Early Diagnosis and Surgical Treatment for Necrotizing Fasciitis: A Multicenter Study


Misiakos EP, Bagias G, Papadopoulos I, Danias N, Patapis P, Machairas N, Karatzas T, Arkadopoulos N, Toutouzas K, Alexakis N, et al. Early Diagnosis and Surgical Treatment for Necrotizing Fasciitis: A Multicenter Study. Frontiers in Surgery [Internet]. 2017;4:5.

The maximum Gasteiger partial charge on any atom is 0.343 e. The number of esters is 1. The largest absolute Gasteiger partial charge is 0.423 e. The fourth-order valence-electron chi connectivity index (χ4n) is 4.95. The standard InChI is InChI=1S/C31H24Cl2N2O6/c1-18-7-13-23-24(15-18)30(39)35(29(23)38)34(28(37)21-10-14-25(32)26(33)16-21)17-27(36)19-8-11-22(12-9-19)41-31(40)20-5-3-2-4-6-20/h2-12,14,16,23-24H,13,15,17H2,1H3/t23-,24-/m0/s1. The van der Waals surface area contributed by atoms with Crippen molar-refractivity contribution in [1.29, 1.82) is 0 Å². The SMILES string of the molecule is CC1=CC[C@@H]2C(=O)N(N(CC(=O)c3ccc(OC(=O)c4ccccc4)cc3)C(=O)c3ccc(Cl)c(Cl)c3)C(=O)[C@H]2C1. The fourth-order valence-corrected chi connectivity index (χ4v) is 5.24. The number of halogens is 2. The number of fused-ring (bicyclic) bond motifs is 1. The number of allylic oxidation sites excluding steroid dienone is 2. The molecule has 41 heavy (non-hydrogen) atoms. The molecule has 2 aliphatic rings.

Background: Necrotizing fasciitis (NF) is a group of relatively rare infections, usually caused by two or more pathogens. It affects the skin and subcutaneous tissues of lower and upper limbs, perineal area (Fournier’s gangrene) and the abdominal wall. Early diagnosis and aggressive surgical management are of high significance for the management of this potentially lethal disease. Methods: We conducted a retrospective study in patients who presented,during the last decade,at four University Surgical Departments in the area of Athens, Greece, with an admission diagnosis of NF. Demographic, clinical and laboratory data were gathered, and the preoperative and surgical treatment, as well as the postoperative treatment was analyzed for these patients. Results: A total of 62 patients were included in the study. The mean age of patients was 63.7 (47 male patients). Advanced age (over 65 years) (P<0.01) and female sex (P=0.04) correlated significantly with mortality. Perineum was the mostly infected site (46.8%), followed by the lower limbs (35.5%), and the upper limbs and the axillary region (8.1%). Diabetes mellitus was the most common co-existing disease (40.3%), followed by hypertension (25.8%) and obesity (17,7%). The most common symptom was local pain and tenderness (90.3%). Septic shock occurred in 8 patients (12.9%), and strongly correlated with mortality (P<0.01). Laboratory data were used to calculate retrospectively the LRINEC score of every patient; 26 patients (41.9%) had LRINEC score under 6, 20 patients (32.3%) had LRINEC score 6-8 and 16 patients (25.8%) had LRINEC score >9. Surgical debridement was performed in all patients (mean no. of repeated debridement 4.8), and in 16 cases (25.8%) the infected limb was amputated. The mean length of hospital stay was 19.7 days, and the overall mortality rate of our series was 17.7%. Conclusions: Diagnosis of NF requires high suspect among clinicians, as its clinical image is non-specific. Laboratory tests can depict the severity of the disease; therefore they must be carefully evaluated. Urgent surgical debridement is the mainstay of treatment in all patients; the need of repetitive surgical debridement is undisputed.